Xuanzhong Temple is situated on Shibi Mountain in the northwest of Jiaocheng County, Shanxi Province. It is one of birthplaces of Jingtu (Pure Land) Sect, one of important sects of Chinese Buddhism, and is also deemed the birthplace by Pure Land Sect and True Pure Land Sect in Japan. In 1983, it was designated as one of national key temples in the areas of the Han nationality.
Xuanzhong Temple was built in the second year (472) of the Yanxing reign of the Northern Wei Dynasty (386-534). It was destroyed by fire, and rebuilt several times during the Ming and Qing dynasties. Since 1954, it has been renovated several times. The Main Hall, Thousand Buddha Hall, Patriarchal Hall and Stele Pavilion have been rebuilt, and cultural relics in the temple have been rearranged.
Xuanzhong Temple after renovation shows a new appearance. The Buddha Hall is magnificent and solemn, with vivid statues of Buddha different from each other. But the more sightworthy thing in the temple is the stele inscription of the past dynasties. There stand steles of the Western Wei (386-534), Western Qi (479-502), and Sui (581-618) dynasties. Moreover, there stand scores of steles of the Song (960-1279), Yuan (1271-1368), Ming (1368-1644), and Qing (1644-1911) dynasties. All these ancient steles are not only artistic treasures, but also unique historical literatures. All stele inscriptions here not only record the rise and decline of Xuanzhong Temple, but also provide precious materials for research on China's history of Buddhism, especially the history of Buddhism's Pure Land Sect.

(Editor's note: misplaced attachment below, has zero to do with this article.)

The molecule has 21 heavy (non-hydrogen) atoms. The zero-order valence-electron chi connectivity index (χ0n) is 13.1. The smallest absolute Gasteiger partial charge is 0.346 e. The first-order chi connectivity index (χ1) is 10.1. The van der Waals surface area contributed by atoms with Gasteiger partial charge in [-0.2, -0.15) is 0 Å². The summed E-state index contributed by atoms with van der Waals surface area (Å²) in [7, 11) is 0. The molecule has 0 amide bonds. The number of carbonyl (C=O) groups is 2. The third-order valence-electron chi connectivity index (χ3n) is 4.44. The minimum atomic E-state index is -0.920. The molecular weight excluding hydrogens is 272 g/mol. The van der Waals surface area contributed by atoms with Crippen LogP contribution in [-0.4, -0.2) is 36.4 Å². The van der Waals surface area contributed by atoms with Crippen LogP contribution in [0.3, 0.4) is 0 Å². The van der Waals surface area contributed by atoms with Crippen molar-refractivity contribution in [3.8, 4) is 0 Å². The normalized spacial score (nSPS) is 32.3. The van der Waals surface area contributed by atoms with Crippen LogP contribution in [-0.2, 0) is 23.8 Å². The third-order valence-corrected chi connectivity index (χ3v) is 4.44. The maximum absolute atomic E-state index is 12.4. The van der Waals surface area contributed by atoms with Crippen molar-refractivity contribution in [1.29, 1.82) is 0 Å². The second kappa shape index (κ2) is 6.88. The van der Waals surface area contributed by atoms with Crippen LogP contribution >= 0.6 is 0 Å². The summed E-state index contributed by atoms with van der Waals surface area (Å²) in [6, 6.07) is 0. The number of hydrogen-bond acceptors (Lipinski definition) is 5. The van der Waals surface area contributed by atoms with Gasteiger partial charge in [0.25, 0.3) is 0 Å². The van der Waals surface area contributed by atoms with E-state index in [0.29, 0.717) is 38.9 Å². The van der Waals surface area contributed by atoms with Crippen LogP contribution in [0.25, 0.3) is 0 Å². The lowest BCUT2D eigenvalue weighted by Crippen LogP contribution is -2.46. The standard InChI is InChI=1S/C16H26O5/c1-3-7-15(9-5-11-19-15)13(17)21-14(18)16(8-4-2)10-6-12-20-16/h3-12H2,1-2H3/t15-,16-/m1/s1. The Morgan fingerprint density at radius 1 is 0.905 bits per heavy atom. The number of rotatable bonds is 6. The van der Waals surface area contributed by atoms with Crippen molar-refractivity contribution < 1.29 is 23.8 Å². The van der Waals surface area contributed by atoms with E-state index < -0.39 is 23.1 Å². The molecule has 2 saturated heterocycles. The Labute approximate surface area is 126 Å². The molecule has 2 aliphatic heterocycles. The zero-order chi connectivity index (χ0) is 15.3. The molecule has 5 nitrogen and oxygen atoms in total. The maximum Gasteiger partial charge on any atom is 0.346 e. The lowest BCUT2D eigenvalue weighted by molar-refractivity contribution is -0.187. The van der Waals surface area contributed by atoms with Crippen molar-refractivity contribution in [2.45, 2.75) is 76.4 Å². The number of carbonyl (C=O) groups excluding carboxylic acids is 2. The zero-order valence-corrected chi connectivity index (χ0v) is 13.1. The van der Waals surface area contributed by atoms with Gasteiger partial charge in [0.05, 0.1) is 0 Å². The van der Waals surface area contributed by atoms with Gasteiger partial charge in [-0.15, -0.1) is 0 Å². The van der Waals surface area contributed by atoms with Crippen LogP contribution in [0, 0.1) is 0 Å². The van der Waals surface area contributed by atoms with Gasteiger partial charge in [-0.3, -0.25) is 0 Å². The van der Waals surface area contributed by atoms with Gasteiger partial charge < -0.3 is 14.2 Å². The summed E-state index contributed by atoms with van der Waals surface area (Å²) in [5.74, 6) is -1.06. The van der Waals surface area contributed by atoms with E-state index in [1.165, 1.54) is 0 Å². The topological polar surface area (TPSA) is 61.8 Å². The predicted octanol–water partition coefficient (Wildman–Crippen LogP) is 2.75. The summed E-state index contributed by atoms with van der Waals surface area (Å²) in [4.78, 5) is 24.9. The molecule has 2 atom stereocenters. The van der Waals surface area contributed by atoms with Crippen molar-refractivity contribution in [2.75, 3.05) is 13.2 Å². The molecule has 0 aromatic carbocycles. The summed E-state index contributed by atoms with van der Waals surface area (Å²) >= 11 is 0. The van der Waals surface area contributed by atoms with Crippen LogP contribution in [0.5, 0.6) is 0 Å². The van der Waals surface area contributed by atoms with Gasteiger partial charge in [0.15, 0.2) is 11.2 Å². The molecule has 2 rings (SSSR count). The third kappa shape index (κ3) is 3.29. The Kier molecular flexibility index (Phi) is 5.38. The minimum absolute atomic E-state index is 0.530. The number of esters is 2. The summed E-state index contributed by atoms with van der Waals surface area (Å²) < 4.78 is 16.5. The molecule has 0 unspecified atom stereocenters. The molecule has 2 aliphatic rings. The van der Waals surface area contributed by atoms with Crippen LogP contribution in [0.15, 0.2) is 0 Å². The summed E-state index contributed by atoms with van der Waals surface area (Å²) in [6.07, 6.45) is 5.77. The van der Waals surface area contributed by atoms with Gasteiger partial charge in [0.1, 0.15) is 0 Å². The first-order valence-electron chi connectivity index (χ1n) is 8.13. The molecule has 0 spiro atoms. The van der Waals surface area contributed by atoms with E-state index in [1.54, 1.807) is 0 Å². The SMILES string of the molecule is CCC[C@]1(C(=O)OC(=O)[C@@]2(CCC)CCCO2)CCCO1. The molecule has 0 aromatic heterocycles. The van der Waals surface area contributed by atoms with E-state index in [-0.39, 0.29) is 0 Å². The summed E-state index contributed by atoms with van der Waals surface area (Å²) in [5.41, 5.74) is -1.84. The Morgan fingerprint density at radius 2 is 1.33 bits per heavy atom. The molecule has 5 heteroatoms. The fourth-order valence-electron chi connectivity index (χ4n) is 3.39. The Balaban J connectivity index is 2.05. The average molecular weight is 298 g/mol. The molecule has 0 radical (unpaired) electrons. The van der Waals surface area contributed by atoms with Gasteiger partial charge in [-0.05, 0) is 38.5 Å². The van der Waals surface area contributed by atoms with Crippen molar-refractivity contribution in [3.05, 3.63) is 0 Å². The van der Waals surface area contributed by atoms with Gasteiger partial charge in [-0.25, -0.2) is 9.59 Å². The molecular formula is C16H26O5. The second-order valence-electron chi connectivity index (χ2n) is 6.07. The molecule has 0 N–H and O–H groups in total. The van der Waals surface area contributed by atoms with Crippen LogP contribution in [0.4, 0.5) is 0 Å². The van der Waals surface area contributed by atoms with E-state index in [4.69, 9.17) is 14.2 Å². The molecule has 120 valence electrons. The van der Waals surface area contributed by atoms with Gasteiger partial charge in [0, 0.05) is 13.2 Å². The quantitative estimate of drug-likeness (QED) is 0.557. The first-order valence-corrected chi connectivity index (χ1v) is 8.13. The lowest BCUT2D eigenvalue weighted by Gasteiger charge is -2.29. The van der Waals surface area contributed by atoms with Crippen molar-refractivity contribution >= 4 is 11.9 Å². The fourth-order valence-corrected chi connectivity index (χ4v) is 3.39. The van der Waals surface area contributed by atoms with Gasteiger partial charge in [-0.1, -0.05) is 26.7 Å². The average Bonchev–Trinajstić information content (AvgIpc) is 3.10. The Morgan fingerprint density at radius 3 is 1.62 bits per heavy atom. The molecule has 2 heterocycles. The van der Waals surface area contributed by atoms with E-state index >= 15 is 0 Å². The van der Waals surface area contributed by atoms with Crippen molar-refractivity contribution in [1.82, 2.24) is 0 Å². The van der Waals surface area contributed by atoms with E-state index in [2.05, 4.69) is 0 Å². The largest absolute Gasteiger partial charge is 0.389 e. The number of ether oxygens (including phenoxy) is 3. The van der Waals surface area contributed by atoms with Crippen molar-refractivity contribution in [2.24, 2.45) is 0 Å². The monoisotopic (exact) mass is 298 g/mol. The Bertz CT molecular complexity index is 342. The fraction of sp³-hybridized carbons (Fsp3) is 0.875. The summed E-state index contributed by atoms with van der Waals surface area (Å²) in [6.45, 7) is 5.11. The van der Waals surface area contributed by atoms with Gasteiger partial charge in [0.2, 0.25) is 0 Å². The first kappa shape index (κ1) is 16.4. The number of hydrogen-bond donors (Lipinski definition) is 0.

In terms of Buddhism's succession, Xuanzhong Temple has a close relationship with Buddhism's Pure Land Sect and True Pure Land Sect in Japan. In the Western Wei Dynasty (386-534), Master Tanyuan founded Buddhism's Pure Land Sect in the temple. In the Tang Dynasty (618-907), Yuanren, an accomplished monk from Japan, came to China to study doctrines of Buddhism's Tiantai Sect and Secret Sect. Meanwhile, he studied doctrines of Buddhism's Pure Land Sect. Thereupon, Chinese Buddhism's Pure Land Sect was introduced into Japan. Afterwards, Japanese monks, based on China's Pure Land Sect, founded two sects in Japan: Pure Land Sect and True Pure Land Sect. Disciples of both sects deem Xuanzhong Temple as their origin. Whenever Buddhists of these two sects visit China, they always go to Xuanzhong Temple and offer incense to Buddha. Xuanzhong Temple thus has become a link for Sino-Japan cultural exchanges.